We've all heard by now about Anokijig's Little Elkhart Lake being rated one of Wisconsin's best lakes- http://anokijig.blogspot.com/2009/10/anokijigs-little-elkhart-lake-named-one.html
What we don't often talk about is how Little Elkhart Lake is one of the world's best lakes for camping. Unlike the previous rating, this one isn't done by an impartial judge, but we have visited other camps and we know a good body of water when we see one.
Little Elkhart is about 60 acres in size and while that may not seem very big, it's nearly the size of an ocean in the minds of some of our campers. Little Elkhart also has a great shape to it, with lots of little nooks and crannies for fishing and several distinct bays. It's also one of those rare inland lakes that has an island (Optimist Island) and we own it! This unique shape also limits personal watercraft traffic and promotes camper safety, because there's only a small area of the lake that is further than 150 feet from shoreline. It's big enough for campers to go out in a boat and feel like they've gone on an adventure, but not so big, that we can't keep a good eye on them at all times.
While Little Elkhart has areas where the water can get as deep as 30 feet or so, most of the lake water is only about four to eight feet deep. That means it warms up quickly in the summer time, while other larger lakes take longer to get comfortable for swimming. Our beach is also the best spot for enjoying the lake, because the sun sets on the far side of the lake, keeping our campers comfortably warm well into the late afternoon hours.
The surrounding lakes around Little Elkhart also make our lake ideal for a summer camp. Elkhart Lake and Crystal Lake are both just a few minutes away and both lakes are much larger. That's great news for us, because that means most of the pleasure boaters will choose those lakes before they come to ours and that keeps our lake traffic to a minimum. Some camps are on lakes so big, they have to restrict the movement of their campers on the water, due to safety concerns. That's not an issue for us on Little Elkhart.
Even if a pleasure boater decides to come to Little Elkhart, when we let 50 campers loose in canoes, kayaks, rowboats, sailboats, sailboards and paddleboats, we pretty much decide what activites take place on the lake. Locals know this and as a result, when boats do come to Little Elkhart, they are usually just fishermen, looking for a quiet place to drop a line and catch a few largemouth bass.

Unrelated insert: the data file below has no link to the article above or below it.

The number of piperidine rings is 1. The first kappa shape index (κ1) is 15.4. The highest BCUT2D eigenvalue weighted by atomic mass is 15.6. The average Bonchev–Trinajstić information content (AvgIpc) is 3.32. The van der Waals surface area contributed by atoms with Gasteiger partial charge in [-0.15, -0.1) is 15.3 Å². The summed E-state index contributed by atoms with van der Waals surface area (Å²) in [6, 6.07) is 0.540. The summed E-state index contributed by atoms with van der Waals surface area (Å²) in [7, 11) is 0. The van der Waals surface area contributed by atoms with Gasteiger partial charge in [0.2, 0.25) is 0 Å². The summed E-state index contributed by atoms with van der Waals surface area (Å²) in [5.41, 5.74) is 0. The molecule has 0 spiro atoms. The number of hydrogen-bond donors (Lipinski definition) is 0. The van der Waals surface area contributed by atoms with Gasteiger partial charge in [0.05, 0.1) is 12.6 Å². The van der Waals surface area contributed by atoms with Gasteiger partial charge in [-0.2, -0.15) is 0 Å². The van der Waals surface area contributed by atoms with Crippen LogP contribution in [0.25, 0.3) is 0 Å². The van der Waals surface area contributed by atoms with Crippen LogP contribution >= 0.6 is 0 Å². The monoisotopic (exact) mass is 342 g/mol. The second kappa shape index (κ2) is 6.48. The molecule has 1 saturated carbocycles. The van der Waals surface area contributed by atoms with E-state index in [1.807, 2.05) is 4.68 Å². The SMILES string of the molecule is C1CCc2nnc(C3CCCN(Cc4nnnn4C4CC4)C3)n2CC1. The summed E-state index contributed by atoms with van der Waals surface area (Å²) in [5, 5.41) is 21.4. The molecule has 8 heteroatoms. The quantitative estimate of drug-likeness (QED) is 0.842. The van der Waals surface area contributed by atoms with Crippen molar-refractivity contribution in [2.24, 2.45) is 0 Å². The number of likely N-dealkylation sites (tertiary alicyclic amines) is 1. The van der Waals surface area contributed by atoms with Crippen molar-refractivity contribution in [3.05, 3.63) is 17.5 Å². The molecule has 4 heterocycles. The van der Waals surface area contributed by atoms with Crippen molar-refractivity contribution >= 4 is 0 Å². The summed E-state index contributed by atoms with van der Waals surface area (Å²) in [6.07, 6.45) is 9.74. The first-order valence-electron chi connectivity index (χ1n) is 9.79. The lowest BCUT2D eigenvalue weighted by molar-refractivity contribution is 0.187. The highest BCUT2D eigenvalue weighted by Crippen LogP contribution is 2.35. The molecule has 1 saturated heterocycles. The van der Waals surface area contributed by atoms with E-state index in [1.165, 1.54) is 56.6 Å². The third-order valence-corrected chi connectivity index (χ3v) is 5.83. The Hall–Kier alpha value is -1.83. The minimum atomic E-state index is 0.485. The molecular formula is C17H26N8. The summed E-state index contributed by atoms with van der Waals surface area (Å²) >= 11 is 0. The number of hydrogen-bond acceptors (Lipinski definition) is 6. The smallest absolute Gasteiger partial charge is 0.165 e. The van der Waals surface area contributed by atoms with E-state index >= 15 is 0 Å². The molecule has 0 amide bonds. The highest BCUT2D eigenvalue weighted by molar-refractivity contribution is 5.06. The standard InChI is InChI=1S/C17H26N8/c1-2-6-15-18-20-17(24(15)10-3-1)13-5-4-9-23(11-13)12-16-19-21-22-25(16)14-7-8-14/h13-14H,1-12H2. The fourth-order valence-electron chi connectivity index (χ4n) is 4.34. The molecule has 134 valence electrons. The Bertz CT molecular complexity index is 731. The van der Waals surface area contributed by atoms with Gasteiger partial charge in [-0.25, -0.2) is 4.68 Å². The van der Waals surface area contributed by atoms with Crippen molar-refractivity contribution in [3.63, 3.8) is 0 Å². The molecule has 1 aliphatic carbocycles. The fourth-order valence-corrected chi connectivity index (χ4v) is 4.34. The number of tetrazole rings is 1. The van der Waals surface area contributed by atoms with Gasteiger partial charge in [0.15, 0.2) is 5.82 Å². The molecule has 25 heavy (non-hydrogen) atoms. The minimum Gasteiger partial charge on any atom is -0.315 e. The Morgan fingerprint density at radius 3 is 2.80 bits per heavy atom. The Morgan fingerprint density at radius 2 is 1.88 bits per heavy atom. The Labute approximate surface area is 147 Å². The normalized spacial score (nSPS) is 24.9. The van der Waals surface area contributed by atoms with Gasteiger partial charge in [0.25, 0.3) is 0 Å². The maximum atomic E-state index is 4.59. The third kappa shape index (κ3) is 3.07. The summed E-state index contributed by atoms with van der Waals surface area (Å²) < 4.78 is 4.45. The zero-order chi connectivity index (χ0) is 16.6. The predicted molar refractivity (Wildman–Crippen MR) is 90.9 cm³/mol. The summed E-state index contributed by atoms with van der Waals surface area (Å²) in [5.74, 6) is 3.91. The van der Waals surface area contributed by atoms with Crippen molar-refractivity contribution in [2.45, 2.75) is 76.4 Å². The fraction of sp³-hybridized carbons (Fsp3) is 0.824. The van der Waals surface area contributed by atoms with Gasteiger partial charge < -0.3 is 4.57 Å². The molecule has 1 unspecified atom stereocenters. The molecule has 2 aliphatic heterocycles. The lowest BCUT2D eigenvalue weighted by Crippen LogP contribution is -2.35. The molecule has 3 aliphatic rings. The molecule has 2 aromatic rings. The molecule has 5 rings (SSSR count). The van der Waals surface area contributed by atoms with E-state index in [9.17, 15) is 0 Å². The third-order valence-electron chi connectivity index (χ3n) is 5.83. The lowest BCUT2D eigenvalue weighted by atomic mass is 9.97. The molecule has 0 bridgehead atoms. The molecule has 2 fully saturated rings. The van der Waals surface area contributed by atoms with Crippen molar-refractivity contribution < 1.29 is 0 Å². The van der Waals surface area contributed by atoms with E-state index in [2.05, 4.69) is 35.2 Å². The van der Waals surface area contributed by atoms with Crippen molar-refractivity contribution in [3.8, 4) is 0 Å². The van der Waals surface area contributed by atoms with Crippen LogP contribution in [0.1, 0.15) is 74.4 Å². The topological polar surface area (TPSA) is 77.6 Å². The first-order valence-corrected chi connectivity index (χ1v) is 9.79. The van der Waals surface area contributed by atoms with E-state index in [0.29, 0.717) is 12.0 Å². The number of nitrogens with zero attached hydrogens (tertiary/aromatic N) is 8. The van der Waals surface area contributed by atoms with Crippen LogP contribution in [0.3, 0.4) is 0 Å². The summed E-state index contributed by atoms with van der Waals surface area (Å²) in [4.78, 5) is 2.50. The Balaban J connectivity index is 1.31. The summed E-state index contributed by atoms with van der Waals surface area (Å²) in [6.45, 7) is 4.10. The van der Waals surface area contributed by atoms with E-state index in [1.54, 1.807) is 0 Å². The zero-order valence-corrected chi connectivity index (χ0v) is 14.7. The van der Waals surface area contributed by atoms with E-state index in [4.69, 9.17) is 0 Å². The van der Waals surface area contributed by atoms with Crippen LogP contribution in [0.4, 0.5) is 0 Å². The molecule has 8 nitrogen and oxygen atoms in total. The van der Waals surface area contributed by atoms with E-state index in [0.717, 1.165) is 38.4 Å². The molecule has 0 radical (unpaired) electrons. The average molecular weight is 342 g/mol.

Just having a lake is an important feature for a summer camp and we're fortunate to have such a great one, especially given the fact that some camps can only offer a swimming pool. One of the most important life skills a child can acquire on a visit to Anokijig is a level of comfort and confidence in water. It still surprises us to meet kids every summer who have never swam in non-chlorinated water! To those children, a freshwater lake can be a very intimidating environment.
Even though our lake is exceptionally-clean and crystal-clear, some children have a fear of the unknown and they are concerned about what lurks beneath the surface. That fear can turn a competent pool swimmer into a panic-stricken young child, but it often disappears when they see dozens of other children having the time of their lives in Little Elkhart.
Every camper that comes to Anokijig is given a swim test and those that cannot swim are given free lessons. By the end of the week, most of these campers can swim and the few who cannot are at least much more comfortable in the water, which is also important. We can't emphasize enough the importance of children getting comfortable in the water, because this could someday save their lives! We teach a lot of great life lessons and skills at Anokijig, but one that can actually save a life is hard to trump!